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Historic St. Mary's City, an outdoor museum, is the site of the fourth permanent settlement in British North America, Maryland's first capital and a birthplace of religious toleration. Come explore the lifeways of Maryland's first citizens through an exciting mix of colorful living history and fascinating archaeology, all set in a beautiful Tidewater landscape along the St. Mary's River, a tributary of the Potomac.
(Note: Many places fill to capacity on busy, nice weather days, especially holiday weekends. Please call ahead or visit the official website to get the most up-to-date information before visiting.)
Costumed living history interpretation, walking trails, exhibits, on-going archaeological investigations and volunteer opportunities. Special events are scheduled on weekends from March through December; visit the Historic St. Mary's City events listing for details.
Hiking Trails: Explore the wild side of Historic St. Mary's City, the museum of living history and archaeology on the site of Maryland's first capital. Park at the Visitor Center (18751 Hogaboom Lane), then head south, away from the exhibits. Travel a three-mile trail through 700 acres of woods and fields at water's edge. Pick up a trail guide at the trailhead. A map and information about area history, flora and fauna, and some of the people who once lived in the area will help you get the most out of your walk. No ticket is required and dogs are allowed on leash. Open seven days a week, sunrise to sunset.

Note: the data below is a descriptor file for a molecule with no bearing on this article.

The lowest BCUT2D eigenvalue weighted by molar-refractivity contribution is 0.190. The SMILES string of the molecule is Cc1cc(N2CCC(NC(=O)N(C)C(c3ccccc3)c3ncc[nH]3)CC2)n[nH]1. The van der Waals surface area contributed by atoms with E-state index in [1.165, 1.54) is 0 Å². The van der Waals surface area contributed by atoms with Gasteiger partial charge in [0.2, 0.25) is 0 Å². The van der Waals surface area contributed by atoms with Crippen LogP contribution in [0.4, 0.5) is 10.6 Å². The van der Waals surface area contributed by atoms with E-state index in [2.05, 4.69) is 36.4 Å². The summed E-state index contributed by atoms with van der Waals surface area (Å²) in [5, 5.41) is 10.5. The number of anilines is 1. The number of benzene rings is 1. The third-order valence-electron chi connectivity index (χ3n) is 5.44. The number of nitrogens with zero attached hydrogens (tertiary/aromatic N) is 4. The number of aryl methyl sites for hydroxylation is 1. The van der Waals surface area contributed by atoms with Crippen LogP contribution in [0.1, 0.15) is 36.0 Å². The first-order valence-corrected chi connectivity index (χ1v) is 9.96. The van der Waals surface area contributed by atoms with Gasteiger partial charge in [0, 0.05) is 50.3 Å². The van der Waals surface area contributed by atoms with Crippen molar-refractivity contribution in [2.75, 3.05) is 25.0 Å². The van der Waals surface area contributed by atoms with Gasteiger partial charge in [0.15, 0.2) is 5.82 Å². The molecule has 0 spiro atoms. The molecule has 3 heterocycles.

In the late 16th and early 17th centuries, England began efforts to develop a New World empire in North America. The beginnings were financed by allowing entrepreneurs, some of them joint stock companies, some of them individual proprietors, to establish colonies along the Atlantic seacoast. In 1632, Cecil Calvert, the second Baron of Baltimore, was granted a charter to what is now the state of Maryland.
In the Maryland charter, largely written by Calvert, the king granted the Calverts princely rights, with the power to raise an army, collect taxes, make laws, and give away land. Clearly, the King held George Calvert in high regard, despite his religious convictions.
The second half of the century was St. Mary’s heyday, marked by a strong tobacco economy and growth in population that warranted construction of public buildings. For a time, the colony offered remarkable opportunities for economic and social advancement to those endowed with the ability to work hard and a bit of luck. But political and religious animosity again arose late in the century and a group of disgruntled Protestants led a revolution against Lord Baltimore in 1689. The crown appointed royal governors and they moved the capital from St. Mary’s City to Annapolis in 1695. The colonial statehouse was turned into a Protestant (Anglican) church in the same year; and in 1704 the principle of liberty of conscience was dramatically overturned when Catholic churches and schools were closed in accordance with “An Act to Prevent the Growth of Popery within this Province.” Abandoned for the most part, St. Mary’s City sank back into the soil from which it had arisen and by the time of the American Revolution, little of Lord Baltimore’s capital was left but memories of its former importance.
Today, everything that once stood on the 17th-century town lands has disappeared-at least above ground. Fortunately, there was very little later development to destroy the site of what was once the first capital. Early in the 20th century, interest in the ancient city revived and historical research and archaeological excavations began to uncover the 17th-century settlement. Because the old city had remained relatively undisturbed over the years, the area is one of the finest 17th-century colonial archaeology sites in the nation. St. Mary's City has been recognized as a National Historic Landmark since 1969,